The public square is certainly one place where Christians must engage with truth, love, and conviction, for the good of our neighbors. However, in a post-Christian context, our training ground must begin in the local church. In northwest London, members of my church, Redeemer Queen’s Park, sometimes go out themselves into the streets to discern persons of peace, or people receptive to the message of the gospel (Matt. 10:11-13), and to offer them good news and prayer for whatever they might be enduring.
Life in the city is hard. It is lonely, ruthless, and cold. We are all strangers together, a friend said recently, and so members of our community try to close the distance between one another simply by offering kindness and encouragement, and also the most profound truth ever made known to us. It is not always received, but this is not for us to control or worry too much over.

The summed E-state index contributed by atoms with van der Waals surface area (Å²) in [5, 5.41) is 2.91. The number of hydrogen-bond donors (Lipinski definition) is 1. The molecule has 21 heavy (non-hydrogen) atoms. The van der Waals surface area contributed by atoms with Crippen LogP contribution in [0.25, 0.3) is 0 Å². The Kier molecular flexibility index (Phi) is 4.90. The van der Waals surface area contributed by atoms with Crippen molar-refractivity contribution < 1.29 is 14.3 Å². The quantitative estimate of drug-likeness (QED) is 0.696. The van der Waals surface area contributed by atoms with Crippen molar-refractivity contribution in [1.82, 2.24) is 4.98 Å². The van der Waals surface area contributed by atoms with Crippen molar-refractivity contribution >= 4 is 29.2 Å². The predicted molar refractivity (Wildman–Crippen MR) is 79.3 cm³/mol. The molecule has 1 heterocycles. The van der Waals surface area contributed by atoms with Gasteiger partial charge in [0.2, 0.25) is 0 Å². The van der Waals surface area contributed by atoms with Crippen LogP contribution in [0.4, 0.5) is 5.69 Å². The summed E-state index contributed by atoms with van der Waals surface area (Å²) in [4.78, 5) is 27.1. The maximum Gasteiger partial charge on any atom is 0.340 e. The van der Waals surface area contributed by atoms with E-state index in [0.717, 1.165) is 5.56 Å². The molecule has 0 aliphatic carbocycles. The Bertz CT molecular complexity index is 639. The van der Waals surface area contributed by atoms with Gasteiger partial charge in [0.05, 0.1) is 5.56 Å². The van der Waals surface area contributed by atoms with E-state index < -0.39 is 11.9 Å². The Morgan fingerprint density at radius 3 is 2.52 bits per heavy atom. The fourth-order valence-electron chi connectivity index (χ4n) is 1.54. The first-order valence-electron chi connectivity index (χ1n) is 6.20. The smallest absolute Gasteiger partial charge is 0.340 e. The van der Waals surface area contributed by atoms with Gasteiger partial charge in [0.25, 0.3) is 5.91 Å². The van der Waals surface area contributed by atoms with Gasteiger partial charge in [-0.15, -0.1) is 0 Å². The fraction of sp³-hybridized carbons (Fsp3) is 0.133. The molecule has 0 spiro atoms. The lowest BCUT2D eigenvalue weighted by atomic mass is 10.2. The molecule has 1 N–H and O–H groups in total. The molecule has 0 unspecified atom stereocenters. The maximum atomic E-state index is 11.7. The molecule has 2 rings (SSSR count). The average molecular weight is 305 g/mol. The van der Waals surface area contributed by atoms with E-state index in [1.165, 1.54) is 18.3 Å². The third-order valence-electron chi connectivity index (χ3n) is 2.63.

The church, in this way and in others, speaks from the margins of society. Not many are coming to us, even though they are searching. So we must go to them. They do not know what to look for, just as we did not when our eyes were blind and our hearts were darkened to the truth.
As American culture rapidly progresses into a post-Christian ethos, it makes sense to brace ourselves and examine how things might be different. However, we know from history that Christians have been required to endure, to speak from the margins against seemingly impossible odds in which the world and its lusts for power and glory are highly favored. We also know from history—not to mention the words of Jesus—that lukewarm Christianity never did anyone any favors. Our fight is not for relevance, but against the powers of darkness. And there is power in a historic faith.